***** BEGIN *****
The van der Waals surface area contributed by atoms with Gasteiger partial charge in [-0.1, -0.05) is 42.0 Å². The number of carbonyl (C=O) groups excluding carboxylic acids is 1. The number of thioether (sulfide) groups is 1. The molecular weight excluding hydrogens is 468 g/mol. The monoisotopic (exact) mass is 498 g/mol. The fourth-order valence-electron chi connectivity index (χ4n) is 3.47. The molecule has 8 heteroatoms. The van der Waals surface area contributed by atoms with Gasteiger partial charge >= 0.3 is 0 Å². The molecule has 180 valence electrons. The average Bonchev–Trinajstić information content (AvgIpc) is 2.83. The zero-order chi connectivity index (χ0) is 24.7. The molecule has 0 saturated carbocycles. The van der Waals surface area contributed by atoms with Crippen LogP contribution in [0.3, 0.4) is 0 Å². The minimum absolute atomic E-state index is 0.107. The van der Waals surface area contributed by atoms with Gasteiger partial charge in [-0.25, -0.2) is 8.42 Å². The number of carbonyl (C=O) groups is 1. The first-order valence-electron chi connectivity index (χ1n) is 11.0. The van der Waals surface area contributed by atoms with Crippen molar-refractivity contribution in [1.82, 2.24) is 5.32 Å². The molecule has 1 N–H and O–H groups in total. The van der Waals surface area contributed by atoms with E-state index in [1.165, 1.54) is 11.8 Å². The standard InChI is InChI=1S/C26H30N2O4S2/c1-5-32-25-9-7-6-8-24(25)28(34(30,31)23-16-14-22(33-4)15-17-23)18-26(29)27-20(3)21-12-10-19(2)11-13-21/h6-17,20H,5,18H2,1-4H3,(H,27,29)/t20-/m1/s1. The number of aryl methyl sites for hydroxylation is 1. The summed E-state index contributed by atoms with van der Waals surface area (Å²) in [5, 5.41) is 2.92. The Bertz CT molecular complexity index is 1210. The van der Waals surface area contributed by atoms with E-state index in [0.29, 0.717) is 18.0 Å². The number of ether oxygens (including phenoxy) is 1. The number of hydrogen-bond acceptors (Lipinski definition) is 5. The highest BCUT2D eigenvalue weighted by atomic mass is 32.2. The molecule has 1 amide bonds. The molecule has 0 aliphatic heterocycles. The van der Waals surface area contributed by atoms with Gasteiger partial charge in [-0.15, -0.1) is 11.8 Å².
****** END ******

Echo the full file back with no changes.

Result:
The van der Waals surface area contributed by atoms with Gasteiger partial charge in [-0.1, -0.05) is 42.0 Å². The number of carbonyl (C=O) groups excluding carboxylic acids is 1. The number of thioether (sulfide) groups is 1. The molecular weight excluding hydrogens is 468 g/mol. The monoisotopic (exact) mass is 498 g/mol. The fourth-order valence-electron chi connectivity index (χ4n) is 3.47. The molecule has 8 heteroatoms. The van der Waals surface area contributed by atoms with Gasteiger partial charge >= 0.3 is 0 Å². The molecule has 180 valence electrons. The average Bonchev–Trinajstić information content (AvgIpc) is 2.83. The zero-order chi connectivity index (χ0) is 24.7. The molecule has 0 saturated carbocycles. The van der Waals surface area contributed by atoms with Crippen LogP contribution in [0.3, 0.4) is 0 Å². The minimum absolute atomic E-state index is 0.107. The van der Waals surface area contributed by atoms with Gasteiger partial charge in [-0.25, -0.2) is 8.42 Å². The number of carbonyl (C=O) groups is 1. The first-order valence-electron chi connectivity index (χ1n) is 11.0. The van der Waals surface area contributed by atoms with Crippen molar-refractivity contribution in [1.82, 2.24) is 5.32 Å². The molecule has 1 N–H and O–H groups in total. The van der Waals surface area contributed by atoms with E-state index in [1.165, 1.54) is 11.8 Å². The standard InChI is InChI=1S/C26H30N2O4S2/c1-5-32-25-9-7-6-8-24(25)28(34(30,31)23-16-14-22(33-4)15-17-23)18-26(29)27-20(3)21-12-10-19(2)11-13-21/h6-17,20H,5,18H2,1-4H3,(H,27,29)/t20-/m1/s1. The number of aryl methyl sites for hydroxylation is 1. The summed E-state index contributed by atoms with van der Waals surface area (Å²) in [5, 5.41) is 2.92. The Bertz CT molecular complexity index is 1210. The van der Waals surface area contributed by atoms with E-state index in [0.29, 0.717) is 18.0 Å². The number of ether oxygens (including phenoxy) is 1. The number of hydrogen-bond acceptors (Lipinski definition) is 5. The highest BCUT2D eigenvalue weighted by atomic mass is 32.2. The molecule has 1 amide bonds. The molecule has 0 aliphatic heterocycles. The van der Waals surface area contributed by atoms with Gasteiger partial charge in [-0.15, -0.1) is 11.8 Å².